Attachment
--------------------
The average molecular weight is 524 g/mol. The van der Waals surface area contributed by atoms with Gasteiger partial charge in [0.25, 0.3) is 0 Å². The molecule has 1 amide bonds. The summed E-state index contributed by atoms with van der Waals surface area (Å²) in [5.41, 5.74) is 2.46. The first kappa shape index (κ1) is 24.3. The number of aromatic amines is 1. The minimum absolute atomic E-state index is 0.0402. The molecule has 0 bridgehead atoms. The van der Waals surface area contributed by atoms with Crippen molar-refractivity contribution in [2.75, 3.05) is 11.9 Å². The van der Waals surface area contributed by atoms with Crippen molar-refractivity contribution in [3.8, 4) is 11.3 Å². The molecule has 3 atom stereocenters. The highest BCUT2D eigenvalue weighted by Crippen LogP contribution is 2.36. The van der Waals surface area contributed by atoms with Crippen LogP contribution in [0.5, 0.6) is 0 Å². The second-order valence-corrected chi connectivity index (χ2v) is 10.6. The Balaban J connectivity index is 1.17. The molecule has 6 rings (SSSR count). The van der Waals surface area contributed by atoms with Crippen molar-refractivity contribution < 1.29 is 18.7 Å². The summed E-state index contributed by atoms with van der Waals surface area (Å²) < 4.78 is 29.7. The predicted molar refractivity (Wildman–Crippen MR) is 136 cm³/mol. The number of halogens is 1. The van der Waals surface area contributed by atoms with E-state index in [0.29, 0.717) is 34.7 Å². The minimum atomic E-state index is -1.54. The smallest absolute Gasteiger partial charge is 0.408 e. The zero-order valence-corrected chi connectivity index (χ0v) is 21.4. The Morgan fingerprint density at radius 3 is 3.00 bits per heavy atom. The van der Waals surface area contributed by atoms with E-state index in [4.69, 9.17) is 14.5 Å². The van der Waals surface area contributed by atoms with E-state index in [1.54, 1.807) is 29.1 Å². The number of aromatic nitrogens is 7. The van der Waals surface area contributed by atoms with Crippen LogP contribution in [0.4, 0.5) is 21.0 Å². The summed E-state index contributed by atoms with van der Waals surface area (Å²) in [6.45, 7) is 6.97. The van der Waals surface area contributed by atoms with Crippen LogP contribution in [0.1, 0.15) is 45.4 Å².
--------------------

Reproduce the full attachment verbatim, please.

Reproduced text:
The average molecular weight is 524 g/mol. The van der Waals surface area contributed by atoms with Gasteiger partial charge in [0.25, 0.3) is 0 Å². The molecule has 1 amide bonds. The summed E-state index contributed by atoms with van der Waals surface area (Å²) in [5.41, 5.74) is 2.46. The first kappa shape index (κ1) is 24.3. The number of aromatic amines is 1. The minimum absolute atomic E-state index is 0.0402. The molecule has 0 bridgehead atoms. The van der Waals surface area contributed by atoms with Crippen molar-refractivity contribution in [2.75, 3.05) is 11.9 Å². The van der Waals surface area contributed by atoms with Crippen molar-refractivity contribution in [3.8, 4) is 11.3 Å². The molecule has 3 atom stereocenters. The highest BCUT2D eigenvalue weighted by Crippen LogP contribution is 2.36. The van der Waals surface area contributed by atoms with Crippen LogP contribution in [0.5, 0.6) is 0 Å². The second-order valence-corrected chi connectivity index (χ2v) is 10.6. The Balaban J connectivity index is 1.17. The molecule has 6 rings (SSSR count). The van der Waals surface area contributed by atoms with Crippen molar-refractivity contribution < 1.29 is 18.7 Å². The summed E-state index contributed by atoms with van der Waals surface area (Å²) < 4.78 is 29.7. The predicted molar refractivity (Wildman–Crippen MR) is 136 cm³/mol. The number of halogens is 1. The van der Waals surface area contributed by atoms with E-state index in [0.29, 0.717) is 34.7 Å². The minimum atomic E-state index is -1.54. The smallest absolute Gasteiger partial charge is 0.408 e. The zero-order valence-corrected chi connectivity index (χ0v) is 21.4. The Morgan fingerprint density at radius 3 is 3.00 bits per heavy atom. The van der Waals surface area contributed by atoms with E-state index in [4.69, 9.17) is 14.5 Å². The van der Waals surface area contributed by atoms with E-state index in [1.54, 1.807) is 29.1 Å². The number of aromatic nitrogens is 7. The van der Waals surface area contributed by atoms with Crippen LogP contribution in [0.4, 0.5) is 21.0 Å². The summed E-state index contributed by atoms with van der Waals surface area (Å²) in [6.45, 7) is 6.97. The van der Waals surface area contributed by atoms with Crippen LogP contribution in [0.1, 0.15) is 45.4 Å².